ACE Inhibitors

By Stephen T. Sinatra, M.D., F.A.C.C., F.A.C.N., C.N.S., C.B.T.

Drugs in this class are lisinopril (Prinivil), enalapril (Vasotec), ramipril (Altace), benazepril (Lotensin), quinapril (Accupril), fosinopril (Monopril), and captopril (Capoten).

ACE is short for angiotensin-converting enzyme, a troublesome substance produced in the lungs that converts angiotensin I, a harmless molecule, into angio-tensin II, a potent blood vessel constrictor. ACE-inhibit-ing drugs, used for about thirty years in the treatment of high blood pressure, slow down ACE activity, result-ing in relaxation of blood vessel walls, lower blood pressure, and a reduced burden on the heart.


ACE inhibitors are effective in heart failure and after heart attacks, particularly for patients who also have high blood pressure. The medication can be used after a cardiac event to keep arteries relaxed and open so that more blood can reach the heart muscle.

A major heart attack can cause considerable damage to the heart muscle, making it harder to pump blood. The drugs help mobilize reconstruction activity, help prevent restenosis after stent implantation, and improve outcome after open-heart surgery. They decrease future adverse events in diabetics.

Not all ACE inhibitors are the same. The first generation of ACE inhibitors, including captopril, works only in the circulation. The drugs help blood pressure and heart failure, but do not blunt vascular inflammation.

I prefer drugs like ramipril and quinapril that work both in the circulation and in the endothelium (the lining of blood vessels) to block free radical oxidative activity and improve nitric oxide production. Nitric oxide keeps arteries dilated.

Overall, ACE inhibitors have a positive benefit-to-risk ratio and will cut your risk of cardiac events.

Possible Side Effects

The list includes headache, nausea, vomiting, abdominal pain, cough, low blood pressure, dizziness, chest tightness or pain, and tiredness. The most common side effect I’ve encountered is a dry, chronic cough. For some patients the cough is bad enough to make them stop taking the drug. As I wrote in January, this problem is underreported. That’s a disservice to patients. When I first started using ACE inhibitors many of my patients developed the cough. Most didn’t relate the cough to the drug, and neither did I in the beginning. I finally put two and two together after enough patients mentioned the cough, and if they did I stopped the drug. The cough would then usually disappear.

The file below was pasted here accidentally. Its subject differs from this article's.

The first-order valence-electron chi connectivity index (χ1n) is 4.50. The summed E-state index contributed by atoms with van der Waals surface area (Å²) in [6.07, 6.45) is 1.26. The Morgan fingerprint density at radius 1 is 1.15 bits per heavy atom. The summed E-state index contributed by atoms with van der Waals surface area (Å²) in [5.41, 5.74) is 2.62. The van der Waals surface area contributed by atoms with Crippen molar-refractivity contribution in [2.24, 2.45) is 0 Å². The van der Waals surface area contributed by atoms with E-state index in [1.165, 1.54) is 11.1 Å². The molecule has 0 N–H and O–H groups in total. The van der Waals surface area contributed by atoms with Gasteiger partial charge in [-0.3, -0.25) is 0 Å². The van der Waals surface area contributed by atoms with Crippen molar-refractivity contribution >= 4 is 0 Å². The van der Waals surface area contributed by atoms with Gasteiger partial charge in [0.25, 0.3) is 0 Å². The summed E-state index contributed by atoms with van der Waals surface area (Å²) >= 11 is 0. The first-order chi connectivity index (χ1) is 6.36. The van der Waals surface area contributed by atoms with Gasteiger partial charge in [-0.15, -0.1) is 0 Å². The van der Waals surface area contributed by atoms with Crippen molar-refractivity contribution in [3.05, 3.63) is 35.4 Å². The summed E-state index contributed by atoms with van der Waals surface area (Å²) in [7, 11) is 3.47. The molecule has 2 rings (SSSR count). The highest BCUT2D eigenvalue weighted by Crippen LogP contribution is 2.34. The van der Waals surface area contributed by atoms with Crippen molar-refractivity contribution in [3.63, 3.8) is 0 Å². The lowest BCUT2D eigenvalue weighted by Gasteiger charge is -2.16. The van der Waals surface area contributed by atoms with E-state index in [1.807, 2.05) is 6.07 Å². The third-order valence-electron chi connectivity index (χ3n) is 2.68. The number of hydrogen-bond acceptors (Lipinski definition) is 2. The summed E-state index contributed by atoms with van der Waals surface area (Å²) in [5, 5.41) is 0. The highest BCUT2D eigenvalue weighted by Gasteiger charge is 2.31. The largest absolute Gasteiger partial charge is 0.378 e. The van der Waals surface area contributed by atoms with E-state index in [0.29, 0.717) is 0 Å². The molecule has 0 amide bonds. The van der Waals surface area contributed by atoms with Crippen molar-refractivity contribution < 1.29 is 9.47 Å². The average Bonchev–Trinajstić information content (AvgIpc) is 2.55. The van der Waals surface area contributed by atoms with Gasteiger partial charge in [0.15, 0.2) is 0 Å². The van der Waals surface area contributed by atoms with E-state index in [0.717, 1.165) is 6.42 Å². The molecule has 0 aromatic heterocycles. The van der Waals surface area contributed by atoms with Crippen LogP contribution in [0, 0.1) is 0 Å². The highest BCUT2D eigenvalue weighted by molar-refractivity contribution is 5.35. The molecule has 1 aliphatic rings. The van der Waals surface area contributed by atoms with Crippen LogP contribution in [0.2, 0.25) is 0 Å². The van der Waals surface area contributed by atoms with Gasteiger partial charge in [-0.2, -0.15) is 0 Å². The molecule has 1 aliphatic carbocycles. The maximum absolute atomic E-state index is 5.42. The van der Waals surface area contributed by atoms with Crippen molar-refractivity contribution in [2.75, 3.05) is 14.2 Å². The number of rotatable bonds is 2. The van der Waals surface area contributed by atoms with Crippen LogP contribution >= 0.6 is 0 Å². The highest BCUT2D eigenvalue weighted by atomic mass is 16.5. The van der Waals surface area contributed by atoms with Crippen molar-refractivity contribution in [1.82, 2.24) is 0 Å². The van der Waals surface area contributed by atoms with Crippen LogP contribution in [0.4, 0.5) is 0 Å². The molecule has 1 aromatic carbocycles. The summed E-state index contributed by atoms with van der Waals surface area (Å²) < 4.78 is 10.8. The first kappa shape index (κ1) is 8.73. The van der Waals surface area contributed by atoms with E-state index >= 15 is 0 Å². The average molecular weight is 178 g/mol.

Patients who develop a cough from an ACE inhibitor need to ask their physician about angiotensin receptor blockers (ARBs). ACE inhibitors slow down the production of angiotensin II, while ARBs (as the name says) block the influence of angiotensin II by locking up cells’ receptors for it.

Low blood pressure is the second most frequent side effect I’ve seen from ACE inhibitors. That told me that the drug was working (reducing blood pressure). I wouldn’t worry unless a patient developed dizziness, light-headedness, or weakness, and perhaps faintness when arising from a chair. In that case, I would discontinue the medication or reduce the dosage.

Nutritional Deficiencies

ACE inhibitors deplete the body of zinc and may interact negatively with L-arginine, the amino acid that feeds the production of nitric oxide in endothelial cells. There is also potential for depleting sodium, vitamin B6, magnesium, phosphorus, potassium, and CoQ10.

Anyone taking an ACE inhibitor should supplement at least with a multivitamin and mineral formula. I also recommend extra zinc (men, 15–45 mg daily; women, 8–30 mg), magnesium (400–800 mg), potassium (99 mg three times daily or eat a banana, apple, or orange daily, if there is no kidney impairment), vitamin B6 (at least 6 mg), and CoQ10 (30–180 mg).

Natural ACE Inhibitors

Over the years I experimented with a variety of supplements as long-term alternatives to ACE inhibitors. Depending on the patient, the following supplements were helpful either singly or in combination:

  • Hawthorn berry (500 mg, 2–3 times per day) to increase blood flow in smaller vessels. It acts much like an ACE inhibitor, and also helps regulate heartbeat, promote circulation in the heart, and strengthen the heart’s pumping power.
  • Grapeseed extract (300 mg)
  • Raw garlic
  • Magnesium (400 mg)
  • Vitamin C (500–1,000 mg)
  • Nattokinase (50–100 mg)
  • Fish oil (2–4 g)
  • L-arginine (2–7 g)
  • The Awesome Foursome of CoQ10 (120–200 mg), magnesium (400 mg), carnitine (1–2 g on an empty stomach), and ribose (5 g 2–3 times daily) has been extremely effective alone for people with heart failure. With this natural ACE inhibitor combination I could often wean patients off the medication. Even in patients who didn’t respond to conventional treatment, I’ve been able to get significant improvement and better quality of life with the combination of a low-dose ACE inhibitor and the Awesome Foursome.

This article originally appeared in the April 2011 issue of Dr. Sinatra’s monthly written newsletter, Heart, Health & Nutrition. HMDI has reprinted this article with permission from Healthy Directions, LLC (© 2011 Healthy Directions, LLC).

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